These challenges gave good fodder for conversation at the Scandinavian VIP Reception that followed the press briefing. Hopefully good sense will prevail with more workable solutions to the current challenges.

Day two: Monday 28 March

The State of Global Tourism keynote set an optimistic tone for the future, in front of a full house. First, Russell Benford, vice president of government relations at Royal Caribbean Group, took a moment to remember the past. His sincere words of thanks for the support that both Royal Caribbean Group and other cruise brands received during the pandemic received genuinely warm applause.

During a varied session, Benford identified a pleasing post-pandemic trend across the Caribbean, saying: “I really love how so many of our [destination] partners are prioritising the economic empowerment of their local communities.” This type of action will really boost the sustainability performance of island tourism and must be supported by visiting cruise lines.

Additional sessions covered personalisation, marketing differentiation, homeporting, destination management and itinerary planning challenges, providing attendees with a full day of rich content from industry leaders. They were moderated by Roger Blum, Shannon McKee, Ioannis Bras and Tom Spina, all of whom are members of the Cruise Professional Advisors Alliance.

Martinique is pursuing both local economic prosperity and sustainability improvement while also boosting its cruising appeal. Géraldine Rome, head of cruise business development at Martinique Tourism, made a compelling case for adding the so-called ‘Island of Flowers’ to Caribbean itineraries. “Martinique is 16th on the New York Times list of the 52 Top Places to Go in 2023. We have six different options for cruise calls around the island, each giving easy access to our island culture and pristine nature.”

Uniquely, the whole island and surrounding marine ecosystem was designated as a Biosphere Reserve by Unesco in 2021 because it “presents a strong originality and an important richness of the terrestrial and marine environments.” In addition, according to Unesco: “Martinique has a cultural heritage of great richness, where the customs of multiple continents were combined to form its own traditions and culture.”

Meanwhile, Hong Kong Tourism Board (HKTB) was keen to share that Hong Kong is firmly back in the cruise business after a three-year hiatus due to the pandemic. “We expect 160 ship calls by 16 cruise lines in 2023, a reflection of the trust and relationships that we have developed over the years,” said Kenneth Wong, general manager of MICE and cruise at HKTB, speaking at the tourism authority’s lunch reception.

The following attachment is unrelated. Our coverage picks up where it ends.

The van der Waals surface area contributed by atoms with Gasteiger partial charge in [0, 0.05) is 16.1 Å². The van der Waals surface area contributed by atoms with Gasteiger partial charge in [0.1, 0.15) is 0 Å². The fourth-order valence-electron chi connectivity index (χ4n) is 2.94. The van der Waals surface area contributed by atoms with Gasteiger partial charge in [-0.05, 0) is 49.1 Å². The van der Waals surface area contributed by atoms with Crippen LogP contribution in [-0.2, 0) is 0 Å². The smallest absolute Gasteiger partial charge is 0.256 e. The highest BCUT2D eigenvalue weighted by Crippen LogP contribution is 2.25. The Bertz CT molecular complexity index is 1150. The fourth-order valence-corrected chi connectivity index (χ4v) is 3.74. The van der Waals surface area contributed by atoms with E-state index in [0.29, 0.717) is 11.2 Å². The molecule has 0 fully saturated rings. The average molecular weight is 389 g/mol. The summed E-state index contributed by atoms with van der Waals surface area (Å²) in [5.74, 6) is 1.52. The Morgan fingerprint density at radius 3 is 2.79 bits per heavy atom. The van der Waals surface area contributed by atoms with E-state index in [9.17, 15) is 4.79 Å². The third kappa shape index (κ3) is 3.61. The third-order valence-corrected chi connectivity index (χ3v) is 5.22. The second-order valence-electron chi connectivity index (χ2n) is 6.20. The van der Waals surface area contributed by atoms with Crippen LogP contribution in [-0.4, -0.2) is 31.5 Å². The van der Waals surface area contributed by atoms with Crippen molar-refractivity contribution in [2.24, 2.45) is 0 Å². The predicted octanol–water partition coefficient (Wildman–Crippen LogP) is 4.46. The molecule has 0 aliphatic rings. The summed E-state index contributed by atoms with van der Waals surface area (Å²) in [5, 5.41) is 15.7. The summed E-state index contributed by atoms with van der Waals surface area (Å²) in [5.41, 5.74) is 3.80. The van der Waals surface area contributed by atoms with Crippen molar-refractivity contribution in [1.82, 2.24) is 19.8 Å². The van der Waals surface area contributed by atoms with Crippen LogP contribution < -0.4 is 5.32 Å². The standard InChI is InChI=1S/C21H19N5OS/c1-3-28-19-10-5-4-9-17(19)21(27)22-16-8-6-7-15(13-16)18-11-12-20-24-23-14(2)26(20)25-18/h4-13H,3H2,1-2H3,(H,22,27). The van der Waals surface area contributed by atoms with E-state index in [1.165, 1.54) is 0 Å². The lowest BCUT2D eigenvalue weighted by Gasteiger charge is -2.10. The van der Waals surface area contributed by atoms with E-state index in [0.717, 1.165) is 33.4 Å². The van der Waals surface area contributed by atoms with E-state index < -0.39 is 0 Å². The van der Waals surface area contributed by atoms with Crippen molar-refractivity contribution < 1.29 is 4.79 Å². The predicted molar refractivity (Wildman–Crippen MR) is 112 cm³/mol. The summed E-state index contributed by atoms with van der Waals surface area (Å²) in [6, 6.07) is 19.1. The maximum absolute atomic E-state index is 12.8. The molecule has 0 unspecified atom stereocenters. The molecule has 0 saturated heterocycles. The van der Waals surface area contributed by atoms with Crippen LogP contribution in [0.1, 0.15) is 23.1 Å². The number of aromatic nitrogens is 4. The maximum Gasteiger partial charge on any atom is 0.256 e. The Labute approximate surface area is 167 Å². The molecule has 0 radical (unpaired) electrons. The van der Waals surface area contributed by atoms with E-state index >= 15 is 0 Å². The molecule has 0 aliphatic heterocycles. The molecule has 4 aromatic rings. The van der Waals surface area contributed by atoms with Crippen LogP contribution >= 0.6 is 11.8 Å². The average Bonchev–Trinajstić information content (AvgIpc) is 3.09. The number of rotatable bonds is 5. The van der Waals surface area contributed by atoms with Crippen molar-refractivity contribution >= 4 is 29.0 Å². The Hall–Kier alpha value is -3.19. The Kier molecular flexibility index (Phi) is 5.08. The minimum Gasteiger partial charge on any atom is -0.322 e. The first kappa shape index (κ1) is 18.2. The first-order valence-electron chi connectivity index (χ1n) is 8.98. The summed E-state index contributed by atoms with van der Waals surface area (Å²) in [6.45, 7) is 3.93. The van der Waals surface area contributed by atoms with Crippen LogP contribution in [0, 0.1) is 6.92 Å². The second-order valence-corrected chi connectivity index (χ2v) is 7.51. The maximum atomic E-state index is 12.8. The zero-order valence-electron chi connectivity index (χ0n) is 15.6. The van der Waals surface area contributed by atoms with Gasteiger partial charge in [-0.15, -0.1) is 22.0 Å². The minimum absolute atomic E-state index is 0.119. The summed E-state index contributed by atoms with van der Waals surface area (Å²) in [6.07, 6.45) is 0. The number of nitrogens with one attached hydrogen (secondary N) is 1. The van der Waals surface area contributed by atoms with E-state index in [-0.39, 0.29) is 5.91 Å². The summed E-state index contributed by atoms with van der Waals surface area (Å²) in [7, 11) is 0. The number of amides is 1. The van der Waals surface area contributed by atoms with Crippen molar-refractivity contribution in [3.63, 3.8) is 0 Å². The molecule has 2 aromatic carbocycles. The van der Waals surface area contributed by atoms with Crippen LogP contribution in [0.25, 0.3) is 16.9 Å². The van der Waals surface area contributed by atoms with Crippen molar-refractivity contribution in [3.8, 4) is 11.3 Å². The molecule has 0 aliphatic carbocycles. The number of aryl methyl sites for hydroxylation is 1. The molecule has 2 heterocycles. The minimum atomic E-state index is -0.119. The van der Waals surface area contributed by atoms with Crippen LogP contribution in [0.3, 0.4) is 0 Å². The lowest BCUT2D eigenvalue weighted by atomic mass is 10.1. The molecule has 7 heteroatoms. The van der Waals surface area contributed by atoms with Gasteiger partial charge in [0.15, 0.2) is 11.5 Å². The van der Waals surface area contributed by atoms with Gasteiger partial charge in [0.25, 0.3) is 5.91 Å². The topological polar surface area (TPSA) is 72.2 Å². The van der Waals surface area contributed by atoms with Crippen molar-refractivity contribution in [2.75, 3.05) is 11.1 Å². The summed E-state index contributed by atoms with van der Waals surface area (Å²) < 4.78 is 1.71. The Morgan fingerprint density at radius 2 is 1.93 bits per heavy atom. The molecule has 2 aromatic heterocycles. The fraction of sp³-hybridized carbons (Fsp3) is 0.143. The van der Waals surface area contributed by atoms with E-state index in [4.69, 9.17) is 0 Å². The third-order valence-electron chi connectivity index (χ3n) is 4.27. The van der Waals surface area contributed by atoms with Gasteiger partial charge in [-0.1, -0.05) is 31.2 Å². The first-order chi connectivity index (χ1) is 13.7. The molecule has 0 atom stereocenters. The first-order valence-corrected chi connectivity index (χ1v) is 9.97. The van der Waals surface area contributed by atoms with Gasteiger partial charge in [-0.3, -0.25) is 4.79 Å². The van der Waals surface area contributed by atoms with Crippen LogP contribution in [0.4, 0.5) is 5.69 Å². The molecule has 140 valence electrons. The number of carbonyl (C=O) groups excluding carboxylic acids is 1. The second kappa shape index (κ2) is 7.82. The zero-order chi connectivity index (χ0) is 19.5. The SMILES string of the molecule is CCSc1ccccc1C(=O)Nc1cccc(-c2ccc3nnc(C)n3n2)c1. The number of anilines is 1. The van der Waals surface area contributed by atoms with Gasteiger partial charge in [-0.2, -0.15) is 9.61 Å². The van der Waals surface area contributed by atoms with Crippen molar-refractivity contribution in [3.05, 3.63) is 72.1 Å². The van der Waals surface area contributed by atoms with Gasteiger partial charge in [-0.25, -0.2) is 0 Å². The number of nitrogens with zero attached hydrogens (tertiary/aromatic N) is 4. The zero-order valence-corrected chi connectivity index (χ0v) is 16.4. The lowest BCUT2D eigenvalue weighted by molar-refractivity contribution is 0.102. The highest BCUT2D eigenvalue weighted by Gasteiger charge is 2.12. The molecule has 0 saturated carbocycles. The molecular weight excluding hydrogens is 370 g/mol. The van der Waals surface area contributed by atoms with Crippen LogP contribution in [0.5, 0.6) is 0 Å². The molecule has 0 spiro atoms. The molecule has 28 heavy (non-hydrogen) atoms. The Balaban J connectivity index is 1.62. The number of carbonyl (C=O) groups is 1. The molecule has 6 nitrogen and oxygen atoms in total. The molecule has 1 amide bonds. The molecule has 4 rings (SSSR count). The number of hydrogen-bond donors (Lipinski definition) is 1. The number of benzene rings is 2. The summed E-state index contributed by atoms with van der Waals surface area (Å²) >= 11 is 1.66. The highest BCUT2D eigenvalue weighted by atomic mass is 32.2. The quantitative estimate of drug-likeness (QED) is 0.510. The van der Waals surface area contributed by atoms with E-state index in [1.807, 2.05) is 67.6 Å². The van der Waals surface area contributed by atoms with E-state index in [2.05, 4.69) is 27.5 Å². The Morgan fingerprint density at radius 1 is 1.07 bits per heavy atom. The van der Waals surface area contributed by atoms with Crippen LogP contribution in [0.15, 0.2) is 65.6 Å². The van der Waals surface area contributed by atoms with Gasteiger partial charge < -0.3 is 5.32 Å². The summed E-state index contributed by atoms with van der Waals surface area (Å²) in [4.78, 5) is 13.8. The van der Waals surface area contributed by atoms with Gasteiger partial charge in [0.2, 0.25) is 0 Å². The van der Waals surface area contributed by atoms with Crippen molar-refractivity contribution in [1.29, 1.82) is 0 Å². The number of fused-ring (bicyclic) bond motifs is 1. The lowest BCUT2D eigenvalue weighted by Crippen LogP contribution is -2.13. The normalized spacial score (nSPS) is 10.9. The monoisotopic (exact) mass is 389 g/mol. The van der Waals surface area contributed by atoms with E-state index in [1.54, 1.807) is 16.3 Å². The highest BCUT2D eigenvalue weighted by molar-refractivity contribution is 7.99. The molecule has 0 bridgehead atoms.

HKTB is investing heavily in supporting the rebuilding of Hong Kong’s cruise business, providing financial incentives to help lines restart operations there. As Hong Kong is a big-name destination, its return to prominence on cruise itineraries is inevitable and this investment will be greatly appreciated by cruise brands.

On a day otherwise dominated by ports and destinations, a meeting with Thomas Huchatz, marine sales manager of MAN Energy Solutions, provided welcome news on a different topic. The company’s new flagship 49/60DF engine has received Type Approval following a gruelling week of testing by the big six classification societies.

The engine has six noteworthy selling points: it is four to six per cent more efficient than its predecessor (depending on engine load); it offers carbon emissions savings in proportion with efficiency gains and reduces methane emissions by 50 per cent (due to combustion improvements); the power output per cylinder is up to 1,300 kilowatts; the price per kilowatt remains competitive with the previous model; the modular design makes it easier to convert for alternative fuels, such as green methanol when it commercially viable; and its smaller size frees up approximately one metre of engine room space.

Monday at Seatrade concluded with the Cruise Europe reception in Waxy’s and Cruise Lines International Association’s Business on the Beach reception at the Marriott Harbor Beach Resort.

Part 2 of Reflections on Seatrade series will be published on 12 April